Monica Trauzzi: Now, this was just the president's proposal. How do you see it actually going once Congress starts considering it?

Peter Sepp: Yeah, very clearly there are interests on both sides of the tax credit issues. For example, there are about a dozen of those in the president's budget pertaining to energy. Some of them having to do with fossil fuels, oil and gas, those will be fought over in Congress a great deal. The Section 199 deduction has been a controversial issue for a number of years and there will be members of Congress in both political parties who will say this is too much of a punitive policy toward oil and gas. They'll object to it. So, this is just the beginning of the debate.

Monica Trauzzi: The administration is pursuing at least some of these tax increases and fees in order to end fossil fuel subsidies as was decided at the G-20 meeting last year, so this is not a total surprise.

Peter Sepp: No.

Monica Trauzzi: I mean something is coming down the line in order to follow suit with what the G-20 decided.

Peter Sepp: Right and what I think we're going to try to do on our part, as far as National Taxpayers Union is concerned, is to get policymakers to look at the bigger picture here. If indeed the Section 199 deduction is something that is not desirable for oil and gas in the minds of Congress and the president, well, maybe what we need to do is consider stripping away that deduction entirely and lowering corporate tax rates. That would help the economy a great deal, I think, by saying, okay, we're going to level the playing field by clearing away the thicket of deductions and exemptions and in exchange we can lower the actual corporation tax rate across the board for everyone. That would make us more competitive definitely with European countries. It's one of the few advantages that many of the EU nations, for example, have over the United States as far as tax policy is concerned.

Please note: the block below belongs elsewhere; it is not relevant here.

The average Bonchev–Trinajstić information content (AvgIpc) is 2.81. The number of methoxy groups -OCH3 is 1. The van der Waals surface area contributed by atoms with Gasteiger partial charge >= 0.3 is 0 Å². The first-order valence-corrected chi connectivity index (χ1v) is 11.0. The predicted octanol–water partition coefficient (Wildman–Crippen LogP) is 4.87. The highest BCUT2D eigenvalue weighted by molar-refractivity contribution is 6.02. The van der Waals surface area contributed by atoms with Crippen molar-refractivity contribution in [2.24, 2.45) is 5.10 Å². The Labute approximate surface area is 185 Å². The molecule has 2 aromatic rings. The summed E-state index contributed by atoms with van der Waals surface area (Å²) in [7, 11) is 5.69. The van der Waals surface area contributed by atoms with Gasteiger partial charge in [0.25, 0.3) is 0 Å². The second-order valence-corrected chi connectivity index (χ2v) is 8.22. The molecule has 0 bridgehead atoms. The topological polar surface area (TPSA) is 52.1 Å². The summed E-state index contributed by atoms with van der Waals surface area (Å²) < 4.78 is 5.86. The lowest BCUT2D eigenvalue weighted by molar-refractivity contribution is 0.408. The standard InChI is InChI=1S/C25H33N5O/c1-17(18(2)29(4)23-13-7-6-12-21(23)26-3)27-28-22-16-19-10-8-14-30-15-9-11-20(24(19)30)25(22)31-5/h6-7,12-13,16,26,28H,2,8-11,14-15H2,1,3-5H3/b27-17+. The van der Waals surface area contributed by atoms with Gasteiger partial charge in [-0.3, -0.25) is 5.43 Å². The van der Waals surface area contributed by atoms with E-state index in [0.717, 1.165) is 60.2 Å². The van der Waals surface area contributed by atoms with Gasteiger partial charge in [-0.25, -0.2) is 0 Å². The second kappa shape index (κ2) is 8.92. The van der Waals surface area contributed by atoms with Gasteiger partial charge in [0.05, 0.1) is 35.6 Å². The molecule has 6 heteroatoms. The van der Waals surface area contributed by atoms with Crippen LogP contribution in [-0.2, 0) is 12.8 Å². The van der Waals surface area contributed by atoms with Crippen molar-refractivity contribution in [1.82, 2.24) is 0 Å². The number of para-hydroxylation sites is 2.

Monica Trauzzi: But how do you know that that money is necessarily going to go to furthering domestic oil production, for example, and not just go into the pockets of the oil company executives?

Peter Sepp: Well, some of the money that would result from across-the-board tax reform would find its way into various portions of the economy besides oil and gas. The point is, from our perspective, why single out certain industries that have earned some bad label from a political standpoint? If we want to approach this logically, if we want to do things even like admission reductions logically, we need to think of the systemic impacts on our economy and these policies, which just try to aim a rifle at oil and gas while ignoring everything else, they won't work.

Monica Trauzzi: So, do you think there's a disconnect between what the president said during his State of the Union address and what was proposed in the 2011 budget?

Peter Sepp: I think there is somewhat of a disconnect, because on the one hand the president said we're going to take a broad-based approach to allow more development of oil and gas. Well, what does that necessarily mean? If it means opening up ANWR and OCS resources, sure, that would be a huge revenue raiser. Just by leaving the royalty structure the way it is we could get tens of billions dollars a year. In fact, we once calculated that you could basically repeal the entire Individual Alternative Minimum Tax if you were to open up those areas for exploration and use the royalties toward paying for repeal. Is that going to happen? Probably not with this administration.

Monica Trauzzi: All right, we're going to end it right there. Thank you for coming on the show.

Peter Sepp: My pleasure.

Monica Trauzzi: And thanks for watching. We'll see you back here tomorrow.

[End of Audio]



Latest Selected Headlines

More headlinesMore headlines

More headlinesMore headlines

More headlinesMore headlines

More headlinesMore headlines